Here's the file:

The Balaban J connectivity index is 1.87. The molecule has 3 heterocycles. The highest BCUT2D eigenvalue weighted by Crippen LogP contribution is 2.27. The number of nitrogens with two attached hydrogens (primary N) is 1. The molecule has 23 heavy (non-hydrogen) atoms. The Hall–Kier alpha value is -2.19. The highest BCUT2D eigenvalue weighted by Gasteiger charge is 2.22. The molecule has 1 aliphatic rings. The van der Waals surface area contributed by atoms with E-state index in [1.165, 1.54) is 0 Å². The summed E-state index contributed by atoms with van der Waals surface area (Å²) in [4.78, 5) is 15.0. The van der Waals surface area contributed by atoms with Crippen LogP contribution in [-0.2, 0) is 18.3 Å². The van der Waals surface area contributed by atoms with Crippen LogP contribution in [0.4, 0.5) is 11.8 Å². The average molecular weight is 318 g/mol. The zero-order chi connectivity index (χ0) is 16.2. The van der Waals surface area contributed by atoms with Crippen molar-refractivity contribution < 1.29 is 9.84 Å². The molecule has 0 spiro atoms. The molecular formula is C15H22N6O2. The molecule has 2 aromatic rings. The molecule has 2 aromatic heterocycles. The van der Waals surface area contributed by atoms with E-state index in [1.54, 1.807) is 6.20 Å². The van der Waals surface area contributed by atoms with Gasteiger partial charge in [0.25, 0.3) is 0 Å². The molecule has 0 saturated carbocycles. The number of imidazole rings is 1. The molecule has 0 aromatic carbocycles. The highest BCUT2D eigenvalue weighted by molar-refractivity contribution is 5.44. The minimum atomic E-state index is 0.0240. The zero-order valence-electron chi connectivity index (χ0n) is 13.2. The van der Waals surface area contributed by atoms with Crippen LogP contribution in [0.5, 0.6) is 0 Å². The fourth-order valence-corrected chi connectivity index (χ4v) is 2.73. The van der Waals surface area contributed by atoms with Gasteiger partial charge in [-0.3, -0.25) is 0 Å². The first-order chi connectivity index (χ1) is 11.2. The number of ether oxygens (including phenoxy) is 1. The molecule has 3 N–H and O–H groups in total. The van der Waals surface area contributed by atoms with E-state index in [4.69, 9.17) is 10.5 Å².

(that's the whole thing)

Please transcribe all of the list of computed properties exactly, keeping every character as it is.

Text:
The Balaban J connectivity index is 1.87. The molecule has 3 heterocycles. The highest BCUT2D eigenvalue weighted by Crippen LogP contribution is 2.27. The number of nitrogens with two attached hydrogens (primary N) is 1. The molecule has 23 heavy (non-hydrogen) atoms. The Hall–Kier alpha value is -2.19. The highest BCUT2D eigenvalue weighted by Gasteiger charge is 2.22. The molecule has 1 aliphatic rings. The van der Waals surface area contributed by atoms with E-state index in [1.165, 1.54) is 0 Å². The summed E-state index contributed by atoms with van der Waals surface area (Å²) in [4.78, 5) is 15.0. The van der Waals surface area contributed by atoms with Crippen LogP contribution in [-0.2, 0) is 18.3 Å². The van der Waals surface area contributed by atoms with Crippen LogP contribution in [0.4, 0.5) is 11.8 Å². The average molecular weight is 318 g/mol. The zero-order chi connectivity index (χ0) is 16.2. The van der Waals surface area contributed by atoms with Crippen molar-refractivity contribution < 1.29 is 9.84 Å². The molecule has 0 spiro atoms. The molecular formula is C15H22N6O2. The molecule has 2 aromatic rings. The molecule has 2 aromatic heterocycles. The van der Waals surface area contributed by atoms with E-state index in [1.54, 1.807) is 6.20 Å². The van der Waals surface area contributed by atoms with Gasteiger partial charge in [0.25, 0.3) is 0 Å². The molecule has 0 saturated carbocycles. The number of imidazole rings is 1. The molecule has 0 aromatic carbocycles. The highest BCUT2D eigenvalue weighted by molar-refractivity contribution is 5.44. The minimum atomic E-state index is 0.0240. The zero-order valence-electron chi connectivity index (χ0n) is 13.2. The van der Waals surface area contributed by atoms with Crippen LogP contribution in [0.5, 0.6) is 0 Å². The fourth-order valence-corrected chi connectivity index (χ4v) is 2.73. The van der Waals surface area contributed by atoms with Gasteiger partial charge in [-0.3, -0.25) is 0 Å². The first-order chi connectivity index (χ1) is 11.2. The number of ether oxygens (including phenoxy) is 1. The molecule has 3 N–H and O–H groups in total. The van der Waals surface area contributed by atoms with E-state index in [4.69, 9.17) is 10.5 Å².